FTSE 100 continues record run, Darktrace rallies on buyout deal

FILE PHOTO: A worker shelters from the rain as he passes the London Stock Exchange in London

By Pranav Kashyap, Sruthi Shankar and Khushi Singh

(Reuters) -Britain's benchmark FTSE 100 scored its fourth consecutive record high on Friday as strong earnings from U.S. tech giants buoyed investor sentiment, while cybersecurity firm Darktrace rallied following a buyout deal by private equity firm Thoma Bravo.

The blue-chip FTSE 100 ended the session up 0.8%, after hitting a fresh all-time high of 8,146.79 points earlier in the day. On a weekly basis, the index marked its biggest gains since mid-September.

"The combination of recovering earnings and reasonable prices continue to make things look quite attractive for the UK market," said Chris Beauchamp, chief market analyst at IG Group.

Sentiment in Asian and broader European markets also gained support from upbeat earnings from Wall Street tech titans Alphabet and Microsoft. [.N]

Among stocks at home, NatWest jumped 6.1% to the top of FTSE 100, touching a more than one-year-high after the British bank's first-quarter profit fell by a less-than-expected 27%.

Anglo American rejected BHP Group's 31.1 billion pound ($39 billion) takeover proposal, saying the bid significantly undervalued the London-listed miner and its future prospects.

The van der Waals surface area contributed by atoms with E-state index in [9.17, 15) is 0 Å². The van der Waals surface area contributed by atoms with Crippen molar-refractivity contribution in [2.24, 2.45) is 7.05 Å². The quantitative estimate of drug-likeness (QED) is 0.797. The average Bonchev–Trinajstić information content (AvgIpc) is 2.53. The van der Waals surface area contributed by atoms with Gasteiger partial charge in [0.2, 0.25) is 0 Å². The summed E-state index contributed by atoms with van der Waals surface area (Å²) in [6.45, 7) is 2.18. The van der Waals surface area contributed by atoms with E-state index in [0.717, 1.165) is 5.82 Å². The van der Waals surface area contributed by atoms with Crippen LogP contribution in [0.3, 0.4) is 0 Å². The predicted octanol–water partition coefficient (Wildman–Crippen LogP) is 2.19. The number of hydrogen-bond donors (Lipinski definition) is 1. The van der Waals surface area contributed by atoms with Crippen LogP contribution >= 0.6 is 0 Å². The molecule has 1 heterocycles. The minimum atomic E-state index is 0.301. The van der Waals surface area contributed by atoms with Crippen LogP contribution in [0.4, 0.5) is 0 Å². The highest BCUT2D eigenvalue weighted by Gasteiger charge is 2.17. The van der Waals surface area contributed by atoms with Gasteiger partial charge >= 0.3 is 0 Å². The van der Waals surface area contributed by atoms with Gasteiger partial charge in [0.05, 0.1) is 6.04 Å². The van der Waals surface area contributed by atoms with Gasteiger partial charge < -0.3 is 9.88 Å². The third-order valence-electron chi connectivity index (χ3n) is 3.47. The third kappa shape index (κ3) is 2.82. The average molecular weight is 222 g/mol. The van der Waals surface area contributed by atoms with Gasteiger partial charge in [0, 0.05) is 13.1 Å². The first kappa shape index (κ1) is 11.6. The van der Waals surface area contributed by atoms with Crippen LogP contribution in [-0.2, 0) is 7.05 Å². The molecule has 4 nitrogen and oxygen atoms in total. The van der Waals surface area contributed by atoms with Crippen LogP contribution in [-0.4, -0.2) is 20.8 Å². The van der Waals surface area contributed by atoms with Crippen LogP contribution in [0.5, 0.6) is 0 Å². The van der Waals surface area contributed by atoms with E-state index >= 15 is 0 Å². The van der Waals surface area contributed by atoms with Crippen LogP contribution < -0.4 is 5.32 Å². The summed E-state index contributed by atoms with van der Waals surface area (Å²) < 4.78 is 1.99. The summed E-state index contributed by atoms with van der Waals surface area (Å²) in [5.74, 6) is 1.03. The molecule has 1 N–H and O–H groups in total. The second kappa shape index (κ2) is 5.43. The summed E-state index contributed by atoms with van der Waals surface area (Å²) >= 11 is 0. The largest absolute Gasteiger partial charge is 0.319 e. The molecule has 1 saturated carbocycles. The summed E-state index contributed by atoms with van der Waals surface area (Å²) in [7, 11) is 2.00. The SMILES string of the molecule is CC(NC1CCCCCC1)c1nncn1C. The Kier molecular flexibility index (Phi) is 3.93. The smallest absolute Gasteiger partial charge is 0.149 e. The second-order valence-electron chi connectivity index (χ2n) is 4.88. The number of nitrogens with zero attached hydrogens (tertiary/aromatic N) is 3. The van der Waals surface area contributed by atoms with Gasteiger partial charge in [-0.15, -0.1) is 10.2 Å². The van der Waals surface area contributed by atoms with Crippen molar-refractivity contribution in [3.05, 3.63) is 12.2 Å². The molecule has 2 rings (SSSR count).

"The usual playbook for mega deals in the resources space is for the original suitor to respond to rejection by coming back with a better offer, or someone else throwing their hat into the ring. That contender could be Rio Tinto," said Russ Mould, investment director at AJ Bell, in a note.

However, Anglo advanced 3.2% after activist fund Elliott disclosed a $1 billion stake in the company.

Convatec Group fell 6.5% after Peel Hunt downgraded the stock to "reduce" from "add".

The midcap FTSE 250 advanced 1.1% and clocked its best week in three months/ since January.

Darktrace rallied 16.4%, leading gains on the index after Thoma Bravo agreed to buy the Mike Lynch-backed cybersecurity company for about $5.32 billion.

Meanwhile, British consumer sentiment returned to a two-year high this month as households took a more positive view of the economy and their own finances, a long-running survey showed.

Across the Atlantic, U.S. monthly inflation rose moderately in March, but stubbornly higher housing and transportation costs suggested the Federal Reserve could keep interest rates elevated for a while.

(Reporting by Pranav Kashyap, Khushi Singh and Sruthi Shankar in Bengaluru; Editing by Sonia Cheema, Mrigank Dhaniwala and Josie Kao)